Half a loaf from the FCC

By Calvin Ross, Napa Valley Register

The Federal Communications Commission, though charged with regulating our airwaves in an open, even-handed way, rarely does so. Its recent ruling on the upcoming public airwaves auction, precipitated by the release of the 700-megahertz bandwidth as broadcast television moves from analog to digital transmission, does little to encourage competition.

This 700-megahertz bandwidth, often referred to as the “last beachfront property” in the radio spectrum, offered the FCC an opportunity to level the playing field in the wireless world, which includes the cell phone among other wireless devices.

The chief proponent of the open-competition model was Google, which had pushed the FCC to mandate that the newly available bandwidth owners be permitted to offer portions of the spectrum wholesale. This would force the current wireless carriers, such as Verizon Wireless and AT&T, to compete with newcomers. Not surprisingly, Google hopes to be one of these newcomers.

This is coming to the fore now because the new bandwidth will become available in February 2009, which means the bandwidth must by law be auctioned off no later than January 2008. This new FCC action sets the rules for that auction.

Past rulings by both the Supreme Court and the FCC reflect a retreat from any notion that the U.S. would benefit from creating fair and open competitive telecommunications markets, which have spurred innovation in Europe and Asia. The new FCC auction ruling represents another glass-half-empty disdain for competition and innovation.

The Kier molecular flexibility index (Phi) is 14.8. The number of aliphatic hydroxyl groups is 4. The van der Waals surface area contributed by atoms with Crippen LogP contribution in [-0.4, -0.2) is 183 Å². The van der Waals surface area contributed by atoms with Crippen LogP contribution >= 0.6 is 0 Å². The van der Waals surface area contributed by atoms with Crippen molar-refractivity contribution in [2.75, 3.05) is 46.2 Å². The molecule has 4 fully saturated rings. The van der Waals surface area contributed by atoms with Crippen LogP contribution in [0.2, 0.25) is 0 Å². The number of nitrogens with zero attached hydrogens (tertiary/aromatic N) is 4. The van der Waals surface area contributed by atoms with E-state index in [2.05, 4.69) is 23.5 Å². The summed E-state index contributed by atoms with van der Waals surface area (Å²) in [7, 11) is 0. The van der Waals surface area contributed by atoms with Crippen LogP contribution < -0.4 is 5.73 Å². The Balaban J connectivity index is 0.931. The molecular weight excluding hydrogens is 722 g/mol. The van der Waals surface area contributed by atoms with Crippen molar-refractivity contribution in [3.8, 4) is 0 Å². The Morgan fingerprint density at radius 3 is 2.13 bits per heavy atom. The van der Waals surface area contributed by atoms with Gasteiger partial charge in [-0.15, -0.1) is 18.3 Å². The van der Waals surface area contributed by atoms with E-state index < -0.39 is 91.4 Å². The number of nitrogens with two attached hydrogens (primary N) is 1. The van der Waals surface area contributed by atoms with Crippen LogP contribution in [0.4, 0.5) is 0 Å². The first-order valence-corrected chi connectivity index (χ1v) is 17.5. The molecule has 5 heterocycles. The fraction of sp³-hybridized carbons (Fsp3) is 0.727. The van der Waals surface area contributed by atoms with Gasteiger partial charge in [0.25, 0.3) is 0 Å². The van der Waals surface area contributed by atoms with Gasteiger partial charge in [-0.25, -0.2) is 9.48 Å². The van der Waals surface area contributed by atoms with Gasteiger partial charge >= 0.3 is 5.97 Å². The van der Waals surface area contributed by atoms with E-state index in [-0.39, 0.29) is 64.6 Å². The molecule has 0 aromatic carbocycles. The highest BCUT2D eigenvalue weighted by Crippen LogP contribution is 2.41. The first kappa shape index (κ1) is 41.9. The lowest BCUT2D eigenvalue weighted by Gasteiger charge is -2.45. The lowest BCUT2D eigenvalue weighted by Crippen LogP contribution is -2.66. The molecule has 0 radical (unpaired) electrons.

Consumers did get something, as the FCC cautiously moved to open up one third of the newly available spectrum a bit, allowing consumers to choose their own cell-phone products and software. Before now, consumers had little choice but to accept cellular companies’ hand-picked equipment and interface.

Users now will be able to choose their own equipment and software, which had been strictly governed before, with Internet services limited by the software choices. The new ruling may lead to better cell-phone Web browsing in the limited new space.

Where the FCC failed consumers was in refusing to allow wholesale distribution of the spectrum as well as in setting the auction bid limit for portions of this spectrum above $4.6 billion. This will no doubt discourage new competitors from attempting to enter the market.

It will also encourage the big players like Verizon and AT&T to outbid everyone simply to maintain their hegemony in the cellular and wireless arena. Google, discouraged by the ruling, said that with the $4.6 billion floor it may still make an offer. Otherwise, the current providers will buy up the spectrum if only to prevent new competition.

It wouldn’t be the first time. Cable operators secured a big win a couple of years back when the Supreme Court, in a case ironically named FCC v. Brand X, ruled that cable network owners needn’t be forced to share their networks, exempting cable providers from many rules governing the telephone industry.

This allowed cable companies control of “the last mile of copper” to homes, severely limiting competition in broadband Internet services.

In some good news for consumers, an FCC ruling that took effect July 1 mandated that cable television providers produce set-top boxes with removable CableCards, opening up access to high-end video services in a number of competing devices.

article originally published at http://www.napavalleyregister.com/articles/2007/08/07/columnists/calvin_ross/doc....

The media's job is to interest the public in the public interest. -John Dewey